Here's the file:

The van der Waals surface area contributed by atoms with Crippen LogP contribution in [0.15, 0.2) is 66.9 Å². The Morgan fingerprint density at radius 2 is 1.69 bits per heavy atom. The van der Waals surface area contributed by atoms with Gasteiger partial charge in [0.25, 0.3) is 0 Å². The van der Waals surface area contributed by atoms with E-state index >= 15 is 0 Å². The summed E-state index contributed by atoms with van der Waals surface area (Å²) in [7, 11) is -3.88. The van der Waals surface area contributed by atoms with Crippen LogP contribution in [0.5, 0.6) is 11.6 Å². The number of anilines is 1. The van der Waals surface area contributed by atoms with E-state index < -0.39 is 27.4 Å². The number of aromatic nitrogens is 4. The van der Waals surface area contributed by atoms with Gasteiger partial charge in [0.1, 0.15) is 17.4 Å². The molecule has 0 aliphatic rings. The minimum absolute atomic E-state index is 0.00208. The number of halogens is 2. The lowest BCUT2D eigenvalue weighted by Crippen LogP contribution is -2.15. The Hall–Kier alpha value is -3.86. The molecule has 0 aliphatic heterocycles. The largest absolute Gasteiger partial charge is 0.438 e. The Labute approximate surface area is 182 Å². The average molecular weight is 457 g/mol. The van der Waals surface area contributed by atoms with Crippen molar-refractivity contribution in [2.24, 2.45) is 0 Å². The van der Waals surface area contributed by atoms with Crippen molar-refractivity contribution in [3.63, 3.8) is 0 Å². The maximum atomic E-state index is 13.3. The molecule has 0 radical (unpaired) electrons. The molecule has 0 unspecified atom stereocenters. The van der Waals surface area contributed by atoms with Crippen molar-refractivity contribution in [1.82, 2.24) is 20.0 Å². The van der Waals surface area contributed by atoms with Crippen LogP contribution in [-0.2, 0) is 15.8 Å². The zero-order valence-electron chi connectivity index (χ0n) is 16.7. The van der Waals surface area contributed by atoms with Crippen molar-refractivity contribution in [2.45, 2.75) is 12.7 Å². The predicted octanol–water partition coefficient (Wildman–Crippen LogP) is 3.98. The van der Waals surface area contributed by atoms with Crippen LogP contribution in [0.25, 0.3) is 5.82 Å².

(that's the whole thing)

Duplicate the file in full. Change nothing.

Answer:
The van der Waals surface area contributed by atoms with Crippen LogP contribution in [0.15, 0.2) is 66.9 Å². The Morgan fingerprint density at radius 2 is 1.69 bits per heavy atom. The van der Waals surface area contributed by atoms with Gasteiger partial charge in [0.25, 0.3) is 0 Å². The van der Waals surface area contributed by atoms with E-state index >= 15 is 0 Å². The summed E-state index contributed by atoms with van der Waals surface area (Å²) in [7, 11) is -3.88. The van der Waals surface area contributed by atoms with Crippen LogP contribution in [0.5, 0.6) is 11.6 Å². The number of anilines is 1. The van der Waals surface area contributed by atoms with E-state index < -0.39 is 27.4 Å². The number of aromatic nitrogens is 4. The van der Waals surface area contributed by atoms with Gasteiger partial charge in [0.1, 0.15) is 17.4 Å². The molecule has 0 aliphatic rings. The minimum absolute atomic E-state index is 0.00208. The number of halogens is 2. The lowest BCUT2D eigenvalue weighted by Crippen LogP contribution is -2.15. The Hall–Kier alpha value is -3.86. The molecule has 0 aliphatic heterocycles. The largest absolute Gasteiger partial charge is 0.438 e. The Labute approximate surface area is 182 Å². The average molecular weight is 457 g/mol. The van der Waals surface area contributed by atoms with Crippen molar-refractivity contribution in [2.24, 2.45) is 0 Å². The van der Waals surface area contributed by atoms with Crippen molar-refractivity contribution in [3.63, 3.8) is 0 Å². The maximum atomic E-state index is 13.3. The molecule has 0 radical (unpaired) electrons. The molecule has 0 unspecified atom stereocenters. The van der Waals surface area contributed by atoms with Crippen molar-refractivity contribution in [1.82, 2.24) is 20.0 Å². The van der Waals surface area contributed by atoms with Crippen LogP contribution in [-0.2, 0) is 15.8 Å². The zero-order valence-electron chi connectivity index (χ0n) is 16.7. The van der Waals surface area contributed by atoms with Crippen molar-refractivity contribution in [2.45, 2.75) is 12.7 Å². The predicted octanol–water partition coefficient (Wildman–Crippen LogP) is 3.98. The van der Waals surface area contributed by atoms with Crippen LogP contribution in [0.25, 0.3) is 5.82 Å².